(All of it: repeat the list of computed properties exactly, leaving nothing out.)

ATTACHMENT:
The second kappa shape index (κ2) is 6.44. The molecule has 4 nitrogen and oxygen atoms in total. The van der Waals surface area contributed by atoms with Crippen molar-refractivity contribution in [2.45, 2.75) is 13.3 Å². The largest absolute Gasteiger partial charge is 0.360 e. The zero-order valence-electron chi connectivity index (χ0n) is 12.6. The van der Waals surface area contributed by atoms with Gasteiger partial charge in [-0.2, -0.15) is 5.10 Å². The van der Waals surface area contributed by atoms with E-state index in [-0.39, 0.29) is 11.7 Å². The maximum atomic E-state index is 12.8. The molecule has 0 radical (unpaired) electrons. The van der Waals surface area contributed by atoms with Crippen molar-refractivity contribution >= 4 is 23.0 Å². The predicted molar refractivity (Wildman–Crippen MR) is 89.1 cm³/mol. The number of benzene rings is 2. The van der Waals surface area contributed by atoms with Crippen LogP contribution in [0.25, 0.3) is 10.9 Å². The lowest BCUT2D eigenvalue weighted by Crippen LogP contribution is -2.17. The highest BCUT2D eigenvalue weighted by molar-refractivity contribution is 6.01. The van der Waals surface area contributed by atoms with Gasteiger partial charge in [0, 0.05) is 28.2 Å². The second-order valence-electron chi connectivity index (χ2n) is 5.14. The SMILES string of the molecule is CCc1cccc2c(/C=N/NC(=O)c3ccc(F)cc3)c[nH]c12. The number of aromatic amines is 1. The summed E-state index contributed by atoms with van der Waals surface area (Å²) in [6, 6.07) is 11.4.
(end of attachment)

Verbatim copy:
The second kappa shape index (κ2) is 6.44. The molecule has 4 nitrogen and oxygen atoms in total. The van der Waals surface area contributed by atoms with Crippen molar-refractivity contribution in [2.45, 2.75) is 13.3 Å². The largest absolute Gasteiger partial charge is 0.360 e. The zero-order valence-electron chi connectivity index (χ0n) is 12.6. The van der Waals surface area contributed by atoms with Gasteiger partial charge in [-0.2, -0.15) is 5.10 Å². The van der Waals surface area contributed by atoms with E-state index in [-0.39, 0.29) is 11.7 Å². The maximum atomic E-state index is 12.8. The molecule has 0 radical (unpaired) electrons. The van der Waals surface area contributed by atoms with Crippen molar-refractivity contribution >= 4 is 23.0 Å². The predicted molar refractivity (Wildman–Crippen MR) is 89.1 cm³/mol. The number of benzene rings is 2. The van der Waals surface area contributed by atoms with Crippen LogP contribution in [0.25, 0.3) is 10.9 Å². The lowest BCUT2D eigenvalue weighted by Crippen LogP contribution is -2.17. The highest BCUT2D eigenvalue weighted by molar-refractivity contribution is 6.01. The van der Waals surface area contributed by atoms with Gasteiger partial charge in [0, 0.05) is 28.2 Å². The second-order valence-electron chi connectivity index (χ2n) is 5.14. The SMILES string of the molecule is CCc1cccc2c(/C=N/NC(=O)c3ccc(F)cc3)c[nH]c12. The number of aromatic amines is 1. The summed E-state index contributed by atoms with van der Waals surface area (Å²) in [6, 6.07) is 11.4.